Archive for the 'Field Tests' Category

Marijuana Field Tests

Nov. 1st 2013

Field Sobriety Test

It is against the law to drive while under the influence of marijuana in Connecticut.  If you are charged with driving under the influence of marijuana, a case will be built against you, showing that you were both under the effects of marijuana, and impaired enough to be a danger to both yourself and others on the road.  Cases concerning marijuana abuse while driving are more difficult cases for the state to win than DUI cases.  This is because there are tests that can prove that you are intoxicated (such as the blood alcohol level test and urine tests), whereas there are no tests to measure THC levels (THC being the active ingredient in marijuana).  If you have used marijuana in the past thirty days, it will show up on a THC level test.  This makes it hard to determine exactly when a driver took marijuana and if it is actually effecting his or her driving.  However, there are other tests designed to determine if a person is under the influence of marijuana while driving.

Police officers will usually take you through several balance and coordination tests in order to determine your level of sobriety.  You might be asked to perform tests such as balancing on one foot or walking in a straight line.  However, these tests do not always stand up in court due to the fact that many factors can affect a driver’s balance.  Furthermore, a police officer might not be able to see clearly depending on the time of day or weather.  These tests can usually be thrown out of court if you hire a competent lawyer. 

Coordination tests can also be used if a police officer pulls you over and believes that you are not sober.  Your dexterity will be investigated based on tests such as your ability to touch your index finger to your nose with your eyes closed, etc.  These tests are also unreliable, because they can be difficult to do even if you are sober.  Many lawyers will be able to have the results of coordination tests thrown out of court.

If a police officer is trying to determine your level of sobriety, he or she might also test your mental state.  One test often used is asking you to recite the alphabet backwards.  Again, this is a difficult test to do correctly even if you are sober, so it isn’t very accurate.  If you fail a test that the police officer asks you to perform, this does not mean that your case is doomed.  You still have a chance to prove your sobriety in court.

Unlike for intoxication, there is no reliable test that can prove if you are under the influence of marijuana while driving or not.  As a result, police officers must rely on inaccurate field tests to assess your level of sobriety.  Even if you fail these tests, if you hire a good lawyer, you can most likely have the results of these tests argued or dismissed.  If you have further questions, you can contact Ruane Attorneys for a free consultation here.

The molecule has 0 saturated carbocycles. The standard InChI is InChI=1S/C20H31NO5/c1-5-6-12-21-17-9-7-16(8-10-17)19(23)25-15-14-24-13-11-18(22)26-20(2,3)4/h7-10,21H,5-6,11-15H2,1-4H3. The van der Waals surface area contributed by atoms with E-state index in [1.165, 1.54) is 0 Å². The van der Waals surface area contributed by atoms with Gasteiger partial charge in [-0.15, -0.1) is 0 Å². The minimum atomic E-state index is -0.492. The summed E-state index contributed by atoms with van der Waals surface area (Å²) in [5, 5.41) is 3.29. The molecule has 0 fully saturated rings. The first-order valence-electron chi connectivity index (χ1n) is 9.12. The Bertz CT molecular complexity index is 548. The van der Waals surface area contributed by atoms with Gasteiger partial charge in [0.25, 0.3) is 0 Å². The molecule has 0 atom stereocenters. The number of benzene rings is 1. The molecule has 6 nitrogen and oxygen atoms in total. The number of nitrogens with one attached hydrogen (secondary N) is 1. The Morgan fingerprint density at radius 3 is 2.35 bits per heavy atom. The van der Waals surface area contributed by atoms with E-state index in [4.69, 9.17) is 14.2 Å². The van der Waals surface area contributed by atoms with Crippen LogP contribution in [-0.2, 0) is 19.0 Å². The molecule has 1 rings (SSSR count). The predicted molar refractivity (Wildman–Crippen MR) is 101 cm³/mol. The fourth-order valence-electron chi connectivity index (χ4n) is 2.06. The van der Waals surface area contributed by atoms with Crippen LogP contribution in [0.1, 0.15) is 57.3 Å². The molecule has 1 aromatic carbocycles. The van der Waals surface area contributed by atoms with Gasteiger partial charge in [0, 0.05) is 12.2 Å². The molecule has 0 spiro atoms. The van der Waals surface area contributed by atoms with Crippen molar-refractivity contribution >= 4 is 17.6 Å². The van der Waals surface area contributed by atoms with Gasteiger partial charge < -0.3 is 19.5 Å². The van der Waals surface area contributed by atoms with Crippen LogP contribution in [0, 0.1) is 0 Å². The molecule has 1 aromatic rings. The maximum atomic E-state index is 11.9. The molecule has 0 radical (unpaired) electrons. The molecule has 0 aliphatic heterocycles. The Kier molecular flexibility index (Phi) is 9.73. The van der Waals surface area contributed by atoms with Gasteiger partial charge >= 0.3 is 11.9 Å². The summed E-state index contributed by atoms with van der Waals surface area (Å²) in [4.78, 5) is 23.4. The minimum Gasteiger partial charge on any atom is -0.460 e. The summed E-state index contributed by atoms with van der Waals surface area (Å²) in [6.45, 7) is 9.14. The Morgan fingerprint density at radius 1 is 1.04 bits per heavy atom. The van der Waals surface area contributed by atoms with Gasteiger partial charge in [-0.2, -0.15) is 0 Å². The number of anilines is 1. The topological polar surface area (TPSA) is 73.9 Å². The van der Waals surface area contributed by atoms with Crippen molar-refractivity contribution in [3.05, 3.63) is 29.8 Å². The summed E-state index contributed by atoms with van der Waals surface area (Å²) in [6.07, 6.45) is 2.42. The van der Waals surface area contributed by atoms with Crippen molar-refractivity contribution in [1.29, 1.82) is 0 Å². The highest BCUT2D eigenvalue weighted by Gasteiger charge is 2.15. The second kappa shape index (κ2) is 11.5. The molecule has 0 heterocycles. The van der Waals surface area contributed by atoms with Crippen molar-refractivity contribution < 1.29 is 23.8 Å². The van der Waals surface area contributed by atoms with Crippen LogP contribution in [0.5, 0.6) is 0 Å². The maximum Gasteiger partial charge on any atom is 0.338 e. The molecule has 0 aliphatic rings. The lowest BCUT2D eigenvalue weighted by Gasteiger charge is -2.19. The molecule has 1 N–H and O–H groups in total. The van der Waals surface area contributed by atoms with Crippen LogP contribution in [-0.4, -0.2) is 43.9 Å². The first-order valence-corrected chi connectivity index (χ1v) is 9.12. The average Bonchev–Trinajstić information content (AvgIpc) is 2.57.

Posted by James Ruane | in Field Tests | No Comments »

Got a Refusal Case? Updated with attached studies

Apr. 19th 2010

April 22 update:  based on response, I am attaching the validation studies for your download

OK, so your client refused the breath, blood or urine test, and the state wants to go forward with the case.  Your client wants a trial and now you are staring at the field tests and need to find a way to minimize the damage the officer will attribute to them.

What if I told you that they were irrelevant and should be suppressed?

You see, the SFST battery was developed to assist officers in determining who was above 0.10 (now “validated at 0.08″) but the research on these tests was never meant to establish that a person could or could not drive.

It says so directly in the the research (but you would have to read all the research to find it)

Until now.

I am attaching to this blog post a motion you can file to suppress the use of the field tests in a common law DUI case.  They are simply irrelevant.  The motion cites the research studies, but I have not attached them to the post.  You can contact me privately if you need them.

There are NO cases which say that the field tests can be used to show the inability to drive – rightfully so – how many people do you know who drive while walking a straight line, or while looking at a pen being moved 12 inches from their face.  Connecticut courts have NOT addressed this specific issue….yet

Motion to Suppress Field Tests in Common Law Case

1998 San Diego Validation Study

1997 NHTSA The Detection of DWI at BACS Below 0.10

1997 Florida Validation Study of the Standardized Field Sobriety Test Battery

Posted by James O. Ruane | in Field Tests | No Comments »